When given the opportunity to contribute an article on this subject matter, I immediately thought that this topic could be summed up in six words: “When they really **** you off!” But that’s too easy and obvious, so let’s delve a bit deeper. Let’s begin at the very early stages of customer development and progress from there.
Not a Product Match
How many times have you experienced this situation? After making sales calls all day without much success, you’re finally invited into a customer’s office. He tells you he’s in the market for some equipment, and he’s upset with his current supplier because of some real or perceived transgression. It doesn’t get much better than that, right? Then, he says that he’s currently using a man-up turret truck and a couple of reach trucks, and it’s time to replace them all. There are some occasions when a customer is using a specific type of equipment “because that’s what we’ve always used,” so you should always ask questions and tour his facility to make sure that what he says he needs is the best solution. If he indeed needs narrow aisle equipment, and if your strong suit is Class IV and Class V product with a supplier that doesn’t even offer Class II, then in fairness to both you and the customer, it’s time to say no. You can’t be all things to all companies all the time.
Let’s keep the scenario the same, only this time the customer wants to replace his three 5,000-pound pneumatics. You’ve got 20 percent of your ITA in Class V, so it’s a great opportunity. You prepare the quote, negotiate a bit and he signs your order. Life is good! You take the purchase order back to the office, and then you find out from your credit manager that the customer’s credit is so lousy he needs a co-signer to pay cash! After all credit avenues have been exhausted, it’s time to say no to this customer. The only thing worse than not having any business is having business and not getting paid for it. Long ago, I made a deal with my banker. He doesn’t sell forklifts, and I don’t lend money.
Other Potential “No” Scenarios
Some might think it’s acceptable to make the “no” decision based strictly on the profitability of a transaction; for instance, if an error was made in calculating the cost, your customer has signed the order and the error isn’t discovered until it’s time to deliver. You can’t say no because your error results in a loss. Your honor and reputation are at stake—complete the transaction. The customer is obviously going to get a very good deal, so it’s good business to make him aware of it. It doesn’t do any good to give something away if your customer doesn’t know it. You’ll be in his good graces afterward, and hopefully he’ll extend the opportunity to make it back in the future.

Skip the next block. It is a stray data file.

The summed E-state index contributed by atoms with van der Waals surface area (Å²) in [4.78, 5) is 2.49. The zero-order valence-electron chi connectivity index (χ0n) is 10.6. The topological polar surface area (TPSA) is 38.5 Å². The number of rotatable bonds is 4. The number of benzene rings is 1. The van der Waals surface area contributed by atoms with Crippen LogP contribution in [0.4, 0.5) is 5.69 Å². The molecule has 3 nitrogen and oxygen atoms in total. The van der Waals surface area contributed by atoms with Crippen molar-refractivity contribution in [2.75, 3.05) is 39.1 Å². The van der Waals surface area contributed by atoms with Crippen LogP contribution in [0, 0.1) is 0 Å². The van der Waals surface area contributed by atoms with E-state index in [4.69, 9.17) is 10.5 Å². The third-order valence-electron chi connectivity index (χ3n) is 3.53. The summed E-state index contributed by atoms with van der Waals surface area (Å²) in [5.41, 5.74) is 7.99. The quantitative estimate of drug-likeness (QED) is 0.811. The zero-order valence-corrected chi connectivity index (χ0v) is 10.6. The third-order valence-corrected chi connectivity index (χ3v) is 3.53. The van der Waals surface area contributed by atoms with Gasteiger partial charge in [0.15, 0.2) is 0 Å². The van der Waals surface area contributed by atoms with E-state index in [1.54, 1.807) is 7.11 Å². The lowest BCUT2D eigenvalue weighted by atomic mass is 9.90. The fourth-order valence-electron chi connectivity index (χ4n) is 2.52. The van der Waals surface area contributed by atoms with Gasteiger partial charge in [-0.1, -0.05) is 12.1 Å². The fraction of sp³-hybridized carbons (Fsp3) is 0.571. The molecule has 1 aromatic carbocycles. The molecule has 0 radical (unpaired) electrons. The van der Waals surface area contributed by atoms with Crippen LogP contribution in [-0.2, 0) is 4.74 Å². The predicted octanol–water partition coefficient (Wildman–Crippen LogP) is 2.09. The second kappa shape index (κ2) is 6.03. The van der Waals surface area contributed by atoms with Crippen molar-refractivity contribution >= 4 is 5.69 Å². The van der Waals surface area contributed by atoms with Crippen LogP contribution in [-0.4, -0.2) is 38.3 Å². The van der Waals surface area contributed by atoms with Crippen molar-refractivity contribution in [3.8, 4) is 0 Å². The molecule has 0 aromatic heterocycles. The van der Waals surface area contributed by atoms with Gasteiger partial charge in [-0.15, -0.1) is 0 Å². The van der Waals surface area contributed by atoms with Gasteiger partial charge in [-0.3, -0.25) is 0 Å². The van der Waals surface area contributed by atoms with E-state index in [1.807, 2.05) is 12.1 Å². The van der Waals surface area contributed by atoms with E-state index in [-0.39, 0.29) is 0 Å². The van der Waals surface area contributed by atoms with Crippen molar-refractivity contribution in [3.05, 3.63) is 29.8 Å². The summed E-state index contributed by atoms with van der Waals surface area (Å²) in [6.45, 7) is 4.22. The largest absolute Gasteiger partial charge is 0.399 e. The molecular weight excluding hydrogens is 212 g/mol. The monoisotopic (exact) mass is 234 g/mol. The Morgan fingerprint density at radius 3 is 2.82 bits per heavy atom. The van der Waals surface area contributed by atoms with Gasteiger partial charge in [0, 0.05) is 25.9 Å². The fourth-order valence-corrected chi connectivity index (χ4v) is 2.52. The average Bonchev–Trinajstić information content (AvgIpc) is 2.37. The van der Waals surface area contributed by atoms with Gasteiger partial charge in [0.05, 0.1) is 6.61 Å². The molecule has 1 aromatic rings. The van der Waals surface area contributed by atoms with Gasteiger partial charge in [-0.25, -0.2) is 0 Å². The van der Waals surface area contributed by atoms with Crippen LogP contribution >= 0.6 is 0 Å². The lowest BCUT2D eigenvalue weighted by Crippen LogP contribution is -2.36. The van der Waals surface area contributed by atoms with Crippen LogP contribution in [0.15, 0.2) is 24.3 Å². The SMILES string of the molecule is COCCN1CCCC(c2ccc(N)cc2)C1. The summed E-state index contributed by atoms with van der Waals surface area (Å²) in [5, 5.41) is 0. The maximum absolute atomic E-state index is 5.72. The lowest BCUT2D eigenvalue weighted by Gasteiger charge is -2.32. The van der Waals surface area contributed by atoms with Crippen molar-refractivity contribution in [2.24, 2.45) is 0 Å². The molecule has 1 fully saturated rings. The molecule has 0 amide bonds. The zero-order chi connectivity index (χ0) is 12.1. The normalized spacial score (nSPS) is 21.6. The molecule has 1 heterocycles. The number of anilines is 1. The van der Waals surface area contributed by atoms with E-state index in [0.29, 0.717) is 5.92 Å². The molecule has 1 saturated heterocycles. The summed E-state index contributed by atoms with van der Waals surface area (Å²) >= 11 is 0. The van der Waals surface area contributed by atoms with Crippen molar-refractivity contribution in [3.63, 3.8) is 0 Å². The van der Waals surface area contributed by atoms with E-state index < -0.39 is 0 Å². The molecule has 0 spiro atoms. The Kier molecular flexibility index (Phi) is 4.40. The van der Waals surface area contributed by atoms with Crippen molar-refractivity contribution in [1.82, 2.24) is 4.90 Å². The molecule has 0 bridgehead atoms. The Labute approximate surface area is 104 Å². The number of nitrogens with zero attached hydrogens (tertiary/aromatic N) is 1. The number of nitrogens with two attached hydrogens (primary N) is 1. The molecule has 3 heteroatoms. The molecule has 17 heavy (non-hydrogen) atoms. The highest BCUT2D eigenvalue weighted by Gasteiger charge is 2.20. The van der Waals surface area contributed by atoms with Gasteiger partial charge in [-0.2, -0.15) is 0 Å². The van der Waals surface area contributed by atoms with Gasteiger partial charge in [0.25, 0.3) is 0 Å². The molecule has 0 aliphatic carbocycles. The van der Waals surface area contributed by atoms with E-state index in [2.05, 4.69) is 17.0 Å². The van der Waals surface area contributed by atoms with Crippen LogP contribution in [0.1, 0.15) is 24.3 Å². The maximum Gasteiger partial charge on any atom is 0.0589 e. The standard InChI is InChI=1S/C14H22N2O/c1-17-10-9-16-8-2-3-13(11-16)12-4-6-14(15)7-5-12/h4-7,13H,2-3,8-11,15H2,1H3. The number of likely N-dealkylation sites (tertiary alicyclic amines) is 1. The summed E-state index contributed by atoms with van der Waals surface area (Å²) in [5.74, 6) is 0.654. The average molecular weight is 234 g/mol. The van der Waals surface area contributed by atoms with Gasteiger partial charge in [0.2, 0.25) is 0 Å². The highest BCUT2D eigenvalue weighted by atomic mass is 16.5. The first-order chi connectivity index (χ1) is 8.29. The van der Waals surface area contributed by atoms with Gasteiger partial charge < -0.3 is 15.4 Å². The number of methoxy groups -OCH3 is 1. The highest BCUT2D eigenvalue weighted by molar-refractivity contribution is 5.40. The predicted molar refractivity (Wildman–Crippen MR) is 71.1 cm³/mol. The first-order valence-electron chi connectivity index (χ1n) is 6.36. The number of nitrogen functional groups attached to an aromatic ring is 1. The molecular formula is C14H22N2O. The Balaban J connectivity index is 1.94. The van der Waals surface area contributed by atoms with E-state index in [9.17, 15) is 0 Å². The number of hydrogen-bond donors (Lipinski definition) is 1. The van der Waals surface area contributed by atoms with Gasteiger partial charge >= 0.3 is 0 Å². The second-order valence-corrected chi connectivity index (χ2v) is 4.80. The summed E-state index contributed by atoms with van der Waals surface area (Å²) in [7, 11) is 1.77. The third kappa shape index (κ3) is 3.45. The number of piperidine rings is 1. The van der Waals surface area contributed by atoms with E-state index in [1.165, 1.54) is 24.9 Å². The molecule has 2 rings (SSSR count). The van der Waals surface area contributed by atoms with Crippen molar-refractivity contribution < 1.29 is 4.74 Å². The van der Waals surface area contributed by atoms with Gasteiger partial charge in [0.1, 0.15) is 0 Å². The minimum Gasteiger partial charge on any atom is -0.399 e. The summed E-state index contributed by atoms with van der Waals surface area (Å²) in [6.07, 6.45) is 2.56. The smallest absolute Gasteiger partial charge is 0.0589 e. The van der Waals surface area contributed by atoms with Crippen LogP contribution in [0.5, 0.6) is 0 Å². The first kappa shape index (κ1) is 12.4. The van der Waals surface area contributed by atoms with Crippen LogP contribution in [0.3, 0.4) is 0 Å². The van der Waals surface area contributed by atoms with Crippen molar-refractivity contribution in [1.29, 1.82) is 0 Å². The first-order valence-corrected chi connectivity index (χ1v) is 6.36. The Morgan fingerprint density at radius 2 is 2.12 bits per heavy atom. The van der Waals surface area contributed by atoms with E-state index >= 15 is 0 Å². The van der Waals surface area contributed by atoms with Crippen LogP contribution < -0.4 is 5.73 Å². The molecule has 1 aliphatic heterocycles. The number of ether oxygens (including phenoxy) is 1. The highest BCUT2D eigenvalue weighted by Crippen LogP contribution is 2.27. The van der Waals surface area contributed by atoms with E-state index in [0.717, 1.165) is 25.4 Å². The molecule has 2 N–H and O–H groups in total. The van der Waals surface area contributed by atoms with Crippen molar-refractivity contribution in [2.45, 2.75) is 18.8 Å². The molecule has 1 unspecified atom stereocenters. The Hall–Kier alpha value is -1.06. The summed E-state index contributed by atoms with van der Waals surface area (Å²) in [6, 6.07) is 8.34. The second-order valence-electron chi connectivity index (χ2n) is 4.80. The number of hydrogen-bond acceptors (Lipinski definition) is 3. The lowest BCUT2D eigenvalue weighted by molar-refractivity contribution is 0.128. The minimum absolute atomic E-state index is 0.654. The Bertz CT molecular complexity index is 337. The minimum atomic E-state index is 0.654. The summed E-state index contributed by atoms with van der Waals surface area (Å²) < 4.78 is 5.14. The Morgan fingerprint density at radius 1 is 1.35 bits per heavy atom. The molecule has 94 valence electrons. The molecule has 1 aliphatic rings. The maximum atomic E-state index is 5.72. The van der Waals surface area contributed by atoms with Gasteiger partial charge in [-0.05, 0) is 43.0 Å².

Occasions will arise when a customer is being totally unreasonable, particularly demanding and using a tone of voice that is more condescending than you think you can bear. Is this an opportunity to tell him no? Perhaps, but not until you step back from the situation, investigate the details that caused it to arise and consider it from his point of view. Even then, “no” may not be appropriate. If he’s a good customer having a bad day, don’t act hastily and let him ruin yours. Negotiate a reasonable solution if you can. On the other hand, if he’s a customer that makes a habit of being unreasonable, of questioning every transaction, who is rude to your employees or co-workers and is always on your slow-pay list, it’s a great opportunity to say “no” and to encourage him to do business with your competition. While they’re busy trying to placate him in the future, you can work to convert some of their good accounts who are now upset that service is slow because your competitor is spending too much time with this customer!
This year marks the completion of 33 years of employment in this industry for me, and I can still count on both hands the number of times I’ve said “no” for this last reason. But each time it was a firm “no” with a full explanation, and each time it was cathartic.
|Meet the Author
Warren Cornil is president of Narrow Aisle Inc. and CEO of Sunbelt Industrial Trucks, located in Dallas, Texas, and on the Web at www.narrowaisleinc.com and www.sunbelt-industrial.com.